Looking back, Graham says the police response was unjustified. “They totally misjudged the crowd,” he says. “I have no problem with the police blocking Michigan, but why didn’t they lead people down State? By deciding to stop the march, the police created a situation that never had to happen.”

“They totally overreacted,” says Donnell. “It was a peaceful demonstration.” He says he was sympathetic to the marchers because of the way the police clamped down on them and would like to represent some of those facing charges, but can’t because he was involved.

Monteleone went back to Iowa two days after his arrest. He says he doesn’t have any strong opinions about what happened, though he would like to hear some explanation from the police. Lounsbury, who’ll have to return for a May 10 court date, doesn’t seem angry about what happened either.

Several members of the National Lawyers Guild are offering pro bono services to people facing charges. Guild lawyers are also talking about filing a class-action lawsuit on behalf of all those arrested. “I think it’s definitely warranted,” says Slive. “The point is to show that the Chicago Police Department needs to be policed.” Nicotera agrees. But Graham isn’t so sure, and Monteleone doesn’t think a suit is a good idea. “Maybe for those who were unjustly charged,” he says. “But for someone like me it doesn’t make any sense.” He adds that he and Lounsbury still like the city. “We go to Chicago all the time. This isn’t going to stop us.”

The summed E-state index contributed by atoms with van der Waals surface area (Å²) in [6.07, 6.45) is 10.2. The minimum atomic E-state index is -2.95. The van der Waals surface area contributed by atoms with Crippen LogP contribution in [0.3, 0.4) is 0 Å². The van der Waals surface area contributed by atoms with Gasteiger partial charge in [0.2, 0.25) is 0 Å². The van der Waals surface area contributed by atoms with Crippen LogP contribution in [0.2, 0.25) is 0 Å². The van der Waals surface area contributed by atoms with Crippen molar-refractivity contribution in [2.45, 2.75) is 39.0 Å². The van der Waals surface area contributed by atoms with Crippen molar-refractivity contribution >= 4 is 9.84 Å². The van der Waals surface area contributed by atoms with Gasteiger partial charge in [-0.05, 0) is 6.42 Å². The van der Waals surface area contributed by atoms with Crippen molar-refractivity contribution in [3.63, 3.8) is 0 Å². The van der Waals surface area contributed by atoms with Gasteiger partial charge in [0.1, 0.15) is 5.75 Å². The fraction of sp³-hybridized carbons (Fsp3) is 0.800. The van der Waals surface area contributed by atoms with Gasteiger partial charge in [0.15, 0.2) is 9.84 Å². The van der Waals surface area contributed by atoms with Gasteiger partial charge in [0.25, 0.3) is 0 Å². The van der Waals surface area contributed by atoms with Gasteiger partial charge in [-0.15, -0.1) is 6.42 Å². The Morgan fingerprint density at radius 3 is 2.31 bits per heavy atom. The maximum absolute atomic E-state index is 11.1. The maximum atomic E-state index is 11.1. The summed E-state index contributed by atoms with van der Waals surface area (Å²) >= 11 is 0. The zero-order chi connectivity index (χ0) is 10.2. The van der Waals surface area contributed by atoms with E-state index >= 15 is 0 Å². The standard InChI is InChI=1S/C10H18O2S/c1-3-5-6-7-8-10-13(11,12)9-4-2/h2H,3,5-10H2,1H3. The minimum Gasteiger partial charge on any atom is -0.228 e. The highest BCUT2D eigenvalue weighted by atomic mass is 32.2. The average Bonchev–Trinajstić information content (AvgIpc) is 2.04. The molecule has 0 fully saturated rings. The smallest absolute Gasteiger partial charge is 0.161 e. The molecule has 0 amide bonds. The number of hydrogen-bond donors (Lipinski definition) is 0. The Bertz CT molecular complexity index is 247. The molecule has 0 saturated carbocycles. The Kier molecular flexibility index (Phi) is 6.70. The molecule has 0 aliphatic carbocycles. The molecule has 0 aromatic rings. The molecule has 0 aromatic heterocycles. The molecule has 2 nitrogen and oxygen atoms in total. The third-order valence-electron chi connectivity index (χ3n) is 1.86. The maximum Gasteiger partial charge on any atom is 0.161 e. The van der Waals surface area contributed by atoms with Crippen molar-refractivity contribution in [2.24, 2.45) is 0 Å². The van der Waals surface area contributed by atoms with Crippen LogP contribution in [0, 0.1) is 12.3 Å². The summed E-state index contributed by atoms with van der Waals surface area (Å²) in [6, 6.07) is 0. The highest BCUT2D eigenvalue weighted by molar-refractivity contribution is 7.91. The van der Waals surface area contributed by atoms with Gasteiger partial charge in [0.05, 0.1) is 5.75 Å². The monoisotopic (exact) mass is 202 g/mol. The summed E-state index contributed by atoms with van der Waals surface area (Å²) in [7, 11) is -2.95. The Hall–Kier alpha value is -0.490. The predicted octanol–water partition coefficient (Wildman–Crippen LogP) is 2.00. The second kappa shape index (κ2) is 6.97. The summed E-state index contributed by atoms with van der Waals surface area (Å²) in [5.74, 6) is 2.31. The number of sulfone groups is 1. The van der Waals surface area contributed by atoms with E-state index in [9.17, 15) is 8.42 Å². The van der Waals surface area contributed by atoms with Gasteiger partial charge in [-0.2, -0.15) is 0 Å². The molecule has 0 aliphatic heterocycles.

Graham, whose right thumb is still a little numb, says he’s trying to see the positive side of the experience: “I spent a fascinating night with three other teachers, an architect, a lawyer, a lecturer, a violinist, a financial consultant, some college students, one tourist, and one guy who is an argument for never legalizing marijuana.” But he doesn’t think he’ll be marching again anytime soon.

Slive says his experience made him more political: “It was a very empowering arrest.” He plans to be at the march scheduled for April 5.

Nicotera says he intends to get arrested again and will keep going to rallies and marches as long as Iraq is under attack or occupied. “When you’re coming from the standpoint of faith-based nonviolence, the short-term results don’t matter,” he says. “In the long run it’s a win-win situation, because it’s about clinging to the truth.” On the morning of March 23 he attended a “die-in” at Federal Plaza. He decided he didn’t want to get arrested again that soon, so he stood at the corner of Jackson and Dearborn, loudspeaker in hand, chanting, “We are going to jail for peace. Have you been to jail for peace?” Across the street several protesters were being led into a police wagon.

Art accompanying story in printed newspaper (not available in this archive): photos/Jim Newberry, Patrick Donnell.